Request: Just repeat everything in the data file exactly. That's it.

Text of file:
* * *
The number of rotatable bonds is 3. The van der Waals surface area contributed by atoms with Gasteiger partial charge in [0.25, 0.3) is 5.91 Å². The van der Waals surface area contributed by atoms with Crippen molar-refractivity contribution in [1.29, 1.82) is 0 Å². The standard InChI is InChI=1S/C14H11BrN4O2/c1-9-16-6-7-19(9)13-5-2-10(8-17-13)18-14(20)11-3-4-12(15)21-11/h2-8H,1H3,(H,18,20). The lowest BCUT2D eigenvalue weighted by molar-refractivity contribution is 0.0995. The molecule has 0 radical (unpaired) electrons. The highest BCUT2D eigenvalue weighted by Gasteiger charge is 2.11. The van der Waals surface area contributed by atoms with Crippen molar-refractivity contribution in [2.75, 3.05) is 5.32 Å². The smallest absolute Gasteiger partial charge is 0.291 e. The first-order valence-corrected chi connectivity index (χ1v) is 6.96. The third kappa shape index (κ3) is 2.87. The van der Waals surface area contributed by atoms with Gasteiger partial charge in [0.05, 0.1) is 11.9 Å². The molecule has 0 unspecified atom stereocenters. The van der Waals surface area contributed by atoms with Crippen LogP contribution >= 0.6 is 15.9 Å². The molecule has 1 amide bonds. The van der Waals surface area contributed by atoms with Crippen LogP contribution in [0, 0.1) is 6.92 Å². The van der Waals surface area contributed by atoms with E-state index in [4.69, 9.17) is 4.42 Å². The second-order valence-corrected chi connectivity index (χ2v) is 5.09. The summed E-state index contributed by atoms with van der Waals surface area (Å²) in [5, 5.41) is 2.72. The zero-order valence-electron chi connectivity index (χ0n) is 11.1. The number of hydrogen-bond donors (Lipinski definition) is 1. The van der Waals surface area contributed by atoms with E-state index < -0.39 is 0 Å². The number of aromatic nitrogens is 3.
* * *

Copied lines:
The number of rotatable bonds is 3. The van der Waals surface area contributed by atoms with Gasteiger partial charge in [0.25, 0.3) is 5.91 Å². The van der Waals surface area contributed by atoms with Crippen molar-refractivity contribution in [1.29, 1.82) is 0 Å². The standard InChI is InChI=1S/C14H11BrN4O2/c1-9-16-6-7-19(9)13-5-2-10(8-17-13)18-14(20)11-3-4-12(15)21-11/h2-8H,1H3,(H,18,20). The lowest BCUT2D eigenvalue weighted by molar-refractivity contribution is 0.0995. The molecule has 0 radical (unpaired) electrons. The highest BCUT2D eigenvalue weighted by Gasteiger charge is 2.11. The van der Waals surface area contributed by atoms with Crippen molar-refractivity contribution in [2.75, 3.05) is 5.32 Å². The smallest absolute Gasteiger partial charge is 0.291 e. The first-order valence-corrected chi connectivity index (χ1v) is 6.96. The third kappa shape index (κ3) is 2.87. The van der Waals surface area contributed by atoms with Gasteiger partial charge in [0.05, 0.1) is 11.9 Å². The molecule has 0 unspecified atom stereocenters. The van der Waals surface area contributed by atoms with Crippen LogP contribution >= 0.6 is 15.9 Å². The molecule has 1 amide bonds. The van der Waals surface area contributed by atoms with Crippen LogP contribution in [0, 0.1) is 6.92 Å². The van der Waals surface area contributed by atoms with E-state index in [4.69, 9.17) is 4.42 Å². The second-order valence-corrected chi connectivity index (χ2v) is 5.09. The summed E-state index contributed by atoms with van der Waals surface area (Å²) in [5, 5.41) is 2.72. The zero-order valence-electron chi connectivity index (χ0n) is 11.1. The number of hydrogen-bond donors (Lipinski definition) is 1. The van der Waals surface area contributed by atoms with E-state index < -0.39 is 0 Å². The number of aromatic nitrogens is 3.